Sunflowers

A bunch of sunflowers.

The petals of a bunch of sunflowers in a pot.

The petals of a bunch of sunflowers with water and alum in a pot cooking slowly.

The petals of a bunch of sunflowers with water and alum in a pot cooking slowly, giving only marginal colour.

The petals of a bunch of sunflowers with water and alum in a pot, giving a bit more colour after more cooking.

The sap of a bunch of sunflowers after much cooking and adding some hydrous clay

The hydrous clay sap of a bunch of sunflowers after much cooking and dehydrating.

The dried hydrous clay sap of a bunch of sunflowers wayting for me to find me mortar and pestle.

Geranium

Fortune favoered me with some spare time last weekend. And so – with my boyfriend busying himself with bike preparations – I took my chances and a box of dried geranium flowers and started another attempt at producing paint.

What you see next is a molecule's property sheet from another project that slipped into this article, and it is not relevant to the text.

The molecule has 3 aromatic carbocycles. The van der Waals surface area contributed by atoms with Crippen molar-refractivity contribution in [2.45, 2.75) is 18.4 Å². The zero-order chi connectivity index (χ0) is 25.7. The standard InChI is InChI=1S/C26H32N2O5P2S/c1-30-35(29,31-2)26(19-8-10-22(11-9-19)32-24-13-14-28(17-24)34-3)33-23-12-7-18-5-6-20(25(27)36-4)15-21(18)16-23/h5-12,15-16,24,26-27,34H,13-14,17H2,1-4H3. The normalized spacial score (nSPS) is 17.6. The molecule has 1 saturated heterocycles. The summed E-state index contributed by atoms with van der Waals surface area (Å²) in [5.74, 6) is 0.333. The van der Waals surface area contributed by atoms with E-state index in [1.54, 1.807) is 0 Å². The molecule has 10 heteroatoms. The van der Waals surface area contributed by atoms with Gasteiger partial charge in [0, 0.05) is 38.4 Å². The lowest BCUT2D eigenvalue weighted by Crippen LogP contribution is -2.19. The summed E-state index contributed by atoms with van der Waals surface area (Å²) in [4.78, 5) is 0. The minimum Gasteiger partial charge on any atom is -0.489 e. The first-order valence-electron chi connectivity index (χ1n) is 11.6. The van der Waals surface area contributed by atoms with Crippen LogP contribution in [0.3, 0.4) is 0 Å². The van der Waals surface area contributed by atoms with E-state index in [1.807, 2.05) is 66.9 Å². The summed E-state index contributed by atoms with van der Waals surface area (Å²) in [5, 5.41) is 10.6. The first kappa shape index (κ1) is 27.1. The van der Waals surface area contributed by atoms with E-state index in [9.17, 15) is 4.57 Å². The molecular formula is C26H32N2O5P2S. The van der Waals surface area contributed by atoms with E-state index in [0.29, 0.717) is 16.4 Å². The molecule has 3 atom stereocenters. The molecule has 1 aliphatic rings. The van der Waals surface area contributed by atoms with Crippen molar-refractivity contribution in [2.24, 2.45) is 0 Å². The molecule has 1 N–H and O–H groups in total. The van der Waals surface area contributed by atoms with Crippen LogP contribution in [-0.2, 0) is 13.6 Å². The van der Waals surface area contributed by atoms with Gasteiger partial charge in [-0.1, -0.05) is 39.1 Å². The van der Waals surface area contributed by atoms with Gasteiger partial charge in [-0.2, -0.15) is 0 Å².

As usual the flowers were cooked in an alum solution.
The crystals disolved rather quickly in the hot water. (I used about 15 teespoons and about 300 ml of water)
After adding the flowers it looked like this:

After 15 minutes of cooking.
At the surface there happend some crystalisation each time I stopped stirring.

And indeed there water was red:

I put the whole bulk in a jar …

… and then sifted it.
The result was a jar full of red sap colour with a layer of crystal at the bottom.

And now for the really interesting part:
When painted it looks like this

The darker stain glitters!
It’s the same effect as with the elderberry batch.
The book does not mention this – I think it’s some of the remaining alum crystalising.
Glitzy!

I already started drying some of it in a shell, and I plan another attempt at producing some pigment – using a different method this time.